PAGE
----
The University of North Texas President Neal Smatresk says a member of the university's legal staff has resigned after using a racial epithet in a speech about free speech Thursday night.
Smatresk condemned the use of the slur, which was uttered by Caitlin Sewell, a member of the university's legal staff, during a panel discussion on campus.
The UNT school newspaper reported that Sewell, the UNT System assistant general counsel, said the N-word during a "When Hate Comes to Campus" event on campus.
Smatresk later released a statement on Twitter saying,"we strongly believe in a culture that embraces, and vehemently defends, inclusion. While Ms. Sewell was trying to make a point about First Amendment speech, the references used are never condoned in our community, which prides itself on our diversity and caring nature."
Smatresk then said, "This morning, Ms. Sewell submitted her resignation effective immediately."
An audio recording was provided to NBC 5 by Mikaela Craig who was in the audience.
In the recording, Sewell is heard saying "If I said something offensive… you know, you can say a lot of offensive things in here because it’s impossible to talk about the First Amendment without saying horrible things," Sewell said. "Um, you know, 'You’re just a dumb n***** and I hate you.' That alone, that’s protected speech."
The leaders of multiple student organizations openly called for Sewell to be fired.
"I really think she could have said just 'n-word' and everybody would have known exactly what she meant," said Cameron Combs, President of the UNT Black Student Union. "She could have kept on going and given other examples. She did not have to say 'Dumb n-words.'"
Yolian Ogbu is President of the Student Government Association and was part of the panel discussion Thursday night. Once she processed what Sewell said, Ogbu stood up and physically took the microphone from the attorney’s hands.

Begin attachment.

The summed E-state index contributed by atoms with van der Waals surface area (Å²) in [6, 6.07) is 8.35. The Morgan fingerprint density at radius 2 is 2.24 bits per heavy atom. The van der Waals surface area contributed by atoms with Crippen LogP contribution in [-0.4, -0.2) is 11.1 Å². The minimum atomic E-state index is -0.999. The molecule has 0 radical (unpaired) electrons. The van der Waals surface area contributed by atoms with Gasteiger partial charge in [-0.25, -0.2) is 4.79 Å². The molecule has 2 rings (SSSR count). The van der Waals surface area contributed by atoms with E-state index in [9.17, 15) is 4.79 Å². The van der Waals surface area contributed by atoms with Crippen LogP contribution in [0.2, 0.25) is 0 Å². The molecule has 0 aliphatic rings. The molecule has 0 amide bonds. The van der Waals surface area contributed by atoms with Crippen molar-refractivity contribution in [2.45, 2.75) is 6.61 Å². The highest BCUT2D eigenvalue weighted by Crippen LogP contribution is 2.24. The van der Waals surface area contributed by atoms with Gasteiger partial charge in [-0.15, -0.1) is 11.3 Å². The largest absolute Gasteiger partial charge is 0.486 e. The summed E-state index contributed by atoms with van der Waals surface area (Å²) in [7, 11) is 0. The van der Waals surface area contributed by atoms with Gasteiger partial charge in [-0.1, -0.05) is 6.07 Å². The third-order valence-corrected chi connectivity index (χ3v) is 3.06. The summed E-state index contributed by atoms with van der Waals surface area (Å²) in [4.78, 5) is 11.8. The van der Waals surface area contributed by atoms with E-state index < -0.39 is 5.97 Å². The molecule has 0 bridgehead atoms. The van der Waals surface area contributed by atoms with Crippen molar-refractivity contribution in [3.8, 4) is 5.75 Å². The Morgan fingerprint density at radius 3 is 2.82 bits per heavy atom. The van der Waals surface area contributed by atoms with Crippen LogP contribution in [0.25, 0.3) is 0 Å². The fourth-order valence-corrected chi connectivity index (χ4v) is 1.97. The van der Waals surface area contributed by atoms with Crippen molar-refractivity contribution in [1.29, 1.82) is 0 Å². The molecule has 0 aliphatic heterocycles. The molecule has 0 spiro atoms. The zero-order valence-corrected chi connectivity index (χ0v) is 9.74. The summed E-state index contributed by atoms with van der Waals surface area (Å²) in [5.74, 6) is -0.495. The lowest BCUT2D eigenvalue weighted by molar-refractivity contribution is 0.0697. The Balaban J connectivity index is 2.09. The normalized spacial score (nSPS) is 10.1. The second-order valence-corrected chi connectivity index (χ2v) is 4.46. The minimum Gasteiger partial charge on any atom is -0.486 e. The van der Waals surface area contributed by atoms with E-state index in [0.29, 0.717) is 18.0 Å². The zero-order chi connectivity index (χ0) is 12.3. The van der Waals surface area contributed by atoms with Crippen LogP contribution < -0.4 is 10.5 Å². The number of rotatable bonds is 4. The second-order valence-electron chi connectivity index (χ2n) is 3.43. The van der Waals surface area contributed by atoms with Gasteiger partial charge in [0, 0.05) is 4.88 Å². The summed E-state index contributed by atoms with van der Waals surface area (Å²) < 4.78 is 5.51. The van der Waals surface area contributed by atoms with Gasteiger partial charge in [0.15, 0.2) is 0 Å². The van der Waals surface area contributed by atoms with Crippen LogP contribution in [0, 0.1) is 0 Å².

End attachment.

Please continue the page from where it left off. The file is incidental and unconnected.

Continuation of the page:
"She explicitly said a racist slur," Ogbu said Friday. "I completely understand having to talk about free speech and the fact that we have the right to say what we want to say. But she is someone that serves on the general counsel for this university, is a lawyer and, quite frankly, is an adult and should be looking at this issue as common sense. [She] could honestly describe free speech in so many other ways than just saying racial slurs."
The Student Government Association joined the Black Student Union and UNT NAACP to release a joint statement and list of demands, largely centered around the need for mandatory race and diversity training.
"This is going to be a long conversation, most definitely civil," said Ogbu. "But it’s time that a lot of students from marginalized communities on this university that make up pretty much the majority of this university start having their voices heard."
Ogbu tells NBC 5 that she and other students met with the Vice President of Student Affairs on Friday. They are awaiting a meeting with President Smatresk.